1xx HTTP Status Codes
1xx HTTP codes are informative queries, as we learned previously. This is a transitional phase indicating that the server has not yet finished processing the request.
Even while it's rare that you'll see these codes frequently, it's still crucial to understand what they mean, so here's a brief rundown:
- 100 – Continue
- 101 – Switching protocol
- 103 – Checkpoints
2xx HTTP Status Codes
In essence, these are the requests that were granted, demonstrating that everything went according to plan, which is the ultimate goal. Therefore, if you get an HTTP status code of 2xx, don't be alarmed; everything is paddling along as planned.
- 200 – OK (you will see this one the most)
- 201 – Created
- 202 – Accepted
- 204 – No Content
- 205 – Reset Content
- 206 – Partial Content
- 207 – Multi-Status
- 226 – IM Used
3xx HTTP Status Codes
These HTTP response error codes are displayed when you request an address and are directed elsewhere. Redirects come in a variety of forms; we'll discuss some of them in more detail later. But for the time being, here are the 3xx redirection request codes:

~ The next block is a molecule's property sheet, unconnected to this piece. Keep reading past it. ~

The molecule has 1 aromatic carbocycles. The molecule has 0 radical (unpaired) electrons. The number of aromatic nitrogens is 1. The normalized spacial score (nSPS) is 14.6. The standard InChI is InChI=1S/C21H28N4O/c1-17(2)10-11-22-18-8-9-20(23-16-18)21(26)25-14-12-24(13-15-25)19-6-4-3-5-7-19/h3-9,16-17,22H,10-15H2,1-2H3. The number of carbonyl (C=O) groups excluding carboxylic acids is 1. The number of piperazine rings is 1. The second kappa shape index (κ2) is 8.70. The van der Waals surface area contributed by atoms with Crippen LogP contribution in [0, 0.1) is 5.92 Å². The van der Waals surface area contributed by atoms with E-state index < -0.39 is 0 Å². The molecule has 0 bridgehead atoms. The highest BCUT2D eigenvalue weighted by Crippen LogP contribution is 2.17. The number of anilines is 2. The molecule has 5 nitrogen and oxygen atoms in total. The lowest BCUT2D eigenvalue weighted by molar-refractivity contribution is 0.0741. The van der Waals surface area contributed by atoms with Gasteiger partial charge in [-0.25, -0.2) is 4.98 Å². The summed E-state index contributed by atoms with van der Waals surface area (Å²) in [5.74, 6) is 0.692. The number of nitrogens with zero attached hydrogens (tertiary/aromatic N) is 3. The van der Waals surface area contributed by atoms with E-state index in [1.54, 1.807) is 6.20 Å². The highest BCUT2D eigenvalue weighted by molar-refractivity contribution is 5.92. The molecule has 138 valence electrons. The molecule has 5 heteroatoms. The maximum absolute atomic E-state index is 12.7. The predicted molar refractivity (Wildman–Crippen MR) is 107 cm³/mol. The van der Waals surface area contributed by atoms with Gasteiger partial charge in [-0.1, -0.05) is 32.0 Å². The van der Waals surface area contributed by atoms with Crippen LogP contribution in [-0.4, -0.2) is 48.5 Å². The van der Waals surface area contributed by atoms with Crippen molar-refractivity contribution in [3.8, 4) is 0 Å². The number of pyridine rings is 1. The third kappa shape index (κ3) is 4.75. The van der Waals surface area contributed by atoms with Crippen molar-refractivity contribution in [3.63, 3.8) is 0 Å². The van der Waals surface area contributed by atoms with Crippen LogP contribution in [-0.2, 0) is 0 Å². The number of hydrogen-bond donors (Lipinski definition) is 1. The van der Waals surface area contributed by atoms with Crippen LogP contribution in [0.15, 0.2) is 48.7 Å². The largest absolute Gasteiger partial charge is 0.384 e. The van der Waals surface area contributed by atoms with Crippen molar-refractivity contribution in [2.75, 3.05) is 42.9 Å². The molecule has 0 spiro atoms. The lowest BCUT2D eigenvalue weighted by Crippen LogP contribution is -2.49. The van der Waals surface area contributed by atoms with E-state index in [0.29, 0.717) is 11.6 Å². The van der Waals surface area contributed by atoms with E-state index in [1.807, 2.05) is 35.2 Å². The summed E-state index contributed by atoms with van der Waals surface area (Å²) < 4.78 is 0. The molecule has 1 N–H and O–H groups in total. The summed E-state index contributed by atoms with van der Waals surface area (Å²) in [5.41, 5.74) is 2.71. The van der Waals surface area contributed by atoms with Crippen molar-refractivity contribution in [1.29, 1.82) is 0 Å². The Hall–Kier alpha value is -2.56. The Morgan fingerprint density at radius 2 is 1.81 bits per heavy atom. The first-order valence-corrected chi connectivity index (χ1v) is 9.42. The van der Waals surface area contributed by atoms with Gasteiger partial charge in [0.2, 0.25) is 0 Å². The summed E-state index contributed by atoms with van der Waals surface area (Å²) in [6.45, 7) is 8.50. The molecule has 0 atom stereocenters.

- 301 – Moved Permanently
- 302 – Found
- 303 – See Other
- 304 – Not Modified
- 305 – Use Proxy
- 307 – Temporary Redirect
4xx HTTP Status Codes
Each of these codes refers to a client error. That indicates that something is amiss with the requests or the syntax (the structure of statements in a computer language) because the page wasn't found.
In the 400 status codes, a 404 code is the most common and is usually when you reach a web page that has not been found.
There are quite a few things to keep in mind, so we'll go over a couple of them in more detail below, but whatever is going on, the problem is usually on the client's end:
- 400– Bad Request
- 401– Unauthorised
- 402– Payment Required (Reserved for Future Use)
- 403– Forbidden
- 404– Not Found
- 408– Request Timeout
- 410– Gone
- 411– Length Required ( Content-length HTTP Header is needed)
- 413– Payload Too Large (OR Request Entity Too Large)
- 414– Request-URI Too Long
- 415– Unsupported Media Type
- 416– Requested Range Not Satisfiable
- 418– I'm a teapot (yes, you read that right)
- 422– Unprocessable Entity;
- 424– Failed Dependency;
- 428– Precondition Required;
- 429– Too Many Requests;
- 451– Unavailable for Legal Reasons.
The 5xx HTTP Status Codes
These response status codes show up when the client submits a valid request, but the server fails to fulfil it. These errors are caused by the server, not by the client. For instance, if you successfully access a webpage on client Chrome but instead get a 5xx code, there is a server problem.
Some of the most important examples include:
- 500 – Internal Server Error
- 502 – Bad Gateway
- 503 – Service Unavailable
- 504– Gateway Timeout
- 505– HTTP Version Not Supported
- 507 – Insufficient Storage